Covid-19 Alert: Two Cleaning Products that Kill Coronavirus, According to Science

The feds signed off on these two cleansers as effective coronavirus killers, but there's more you need to know about preventing Covid-19.

We’re five months out from the first Covid-19 case in the United States, and Anthony Fauci, MD, head of the National Institute of Allergy and Infectious Diseases (NIAID), has delivered sobering news: “We are still knee-deep in the first wave of this.” Perhaps even deeper. U.S. cases have now topped three million, according to the coronavirus outbreak tracker from Johns Hopkins University. For that reason, getting two science-proven disinfecting products comes as a bit of good news (especially if there’s a second coronavirus wave).

Experts still believe that the virus is mostly transmitted person to person and not on surfaces, says Matthew G. Heinz, MD, a hospitalist in Tucson. There’s also more evidence emerging that tiny aerosolized particles, which linger in the air, can also spread the virus, according to a July 2020 study in Clinical Infectious Diseases. (Here’s what doctors want you to know about airborne transmission of Covid-19.)

However, surface spread of the new coronavirus (called SARS-CoV-2) is still possible—so cleaning and disinfecting surfaces (and washing your hands) should still be a major part of prevention efforts for Covid-19, as the Centers for Disease Control and Prevention (CDC) emphasizes.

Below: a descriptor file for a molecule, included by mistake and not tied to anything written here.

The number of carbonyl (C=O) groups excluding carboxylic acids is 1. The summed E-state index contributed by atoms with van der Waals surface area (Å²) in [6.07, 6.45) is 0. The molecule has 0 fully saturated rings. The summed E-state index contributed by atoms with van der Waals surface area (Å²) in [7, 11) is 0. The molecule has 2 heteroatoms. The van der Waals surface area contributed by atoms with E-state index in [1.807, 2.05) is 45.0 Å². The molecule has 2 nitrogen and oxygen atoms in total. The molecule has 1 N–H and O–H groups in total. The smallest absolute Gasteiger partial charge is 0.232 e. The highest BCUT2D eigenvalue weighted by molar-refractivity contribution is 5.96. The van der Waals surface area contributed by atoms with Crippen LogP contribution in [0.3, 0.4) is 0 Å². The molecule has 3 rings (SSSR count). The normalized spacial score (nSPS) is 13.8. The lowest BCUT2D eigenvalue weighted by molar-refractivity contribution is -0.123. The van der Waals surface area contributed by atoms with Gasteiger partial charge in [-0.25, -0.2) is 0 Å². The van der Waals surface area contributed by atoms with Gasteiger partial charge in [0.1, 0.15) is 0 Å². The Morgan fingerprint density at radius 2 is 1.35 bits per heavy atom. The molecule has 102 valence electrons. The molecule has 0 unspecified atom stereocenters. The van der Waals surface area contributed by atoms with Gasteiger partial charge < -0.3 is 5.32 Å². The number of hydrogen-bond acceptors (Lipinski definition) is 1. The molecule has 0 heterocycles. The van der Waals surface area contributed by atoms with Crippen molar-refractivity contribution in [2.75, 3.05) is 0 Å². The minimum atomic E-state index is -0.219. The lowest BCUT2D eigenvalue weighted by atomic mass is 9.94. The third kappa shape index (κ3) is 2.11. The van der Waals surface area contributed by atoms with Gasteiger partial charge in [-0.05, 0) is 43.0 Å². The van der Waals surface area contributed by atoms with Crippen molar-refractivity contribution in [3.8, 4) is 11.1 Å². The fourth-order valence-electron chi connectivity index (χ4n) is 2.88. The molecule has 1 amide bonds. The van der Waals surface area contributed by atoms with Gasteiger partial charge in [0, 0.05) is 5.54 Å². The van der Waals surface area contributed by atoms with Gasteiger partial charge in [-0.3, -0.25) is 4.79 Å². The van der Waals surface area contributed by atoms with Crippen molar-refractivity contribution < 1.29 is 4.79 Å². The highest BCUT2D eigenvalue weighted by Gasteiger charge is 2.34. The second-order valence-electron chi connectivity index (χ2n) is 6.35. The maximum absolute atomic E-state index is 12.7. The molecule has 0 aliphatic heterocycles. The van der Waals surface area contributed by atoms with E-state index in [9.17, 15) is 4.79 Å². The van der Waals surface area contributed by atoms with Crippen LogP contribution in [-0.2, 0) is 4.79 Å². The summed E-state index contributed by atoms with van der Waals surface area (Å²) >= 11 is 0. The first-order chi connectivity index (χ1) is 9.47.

close up of aerosol spray canJacobs Stock Photography Ltd/Getty Images

EPA-approved Lysol products that effectively “kill” coronavirus

In July, the Environmental Protection Agency approved the first two Lysol products that were directly tested against the new coronavirus: Lysol Disinfectant Spray and Lysol Disinfectant Max Cover Mist. “These products are distinct because of how they’ve been tested,” the EPA reports. “As SARS-CoV-2 is a new virus, it has only recently become available for laboratory testing.” The agency expects more products like these to be approved in the coming weeks, but are the new items any better? Probably not. (That said, these cleaning products kill Covid-19, are eco-friendly AND are approved by the EPA.)

“The new approval does not necessarily make them better products, just the first to officially present enough evidence that they kill this virus,” says Beth Ann Lambert, system infection control supervisor, Center for Quality and Patient Safety at Ochsner Health, in New Orleans. In fact, the two “new” Lysol products had been on the EPA’s List N since early March, she adds.

The active ingredients in Lysol products

“There’s a good bank of data that the products on List N should be effective against emerging pathogens like SARS-CoV-2,” says Haley F. Oliver, PhD, associate professor of food science at Purdue University in West Lafayette, Indiana. “The active ingredients in Lysol work. We also know that hydrogen peroxide works and chlorine-based products work against more difficult viruses. There are a lot of products that work.”

Cleaning and disinfecting products for coronavirus

Despite the news, there’s actually plenty of coronavirus cleaning products you can turn to. The EPA tallies more than 420 products on its “List N.” To make the list, the agency requires that products be effective against SARS-CoV-2 or similar human coronaviruses, or against a virus that is tougher than SARS-CoV-2, according to the EPA. They even have a searchable list of disinfectants you can use against the novel coronavirus.

“There are numerous products which are suitable for cleaning and disinfecting and are effective against Covid-19,” says S. Wesley Long, MD, PhD, assistant professor of pathology and genomic medicine at Houston Methodist Hospital.

SARS-CoV-2 is easy to kill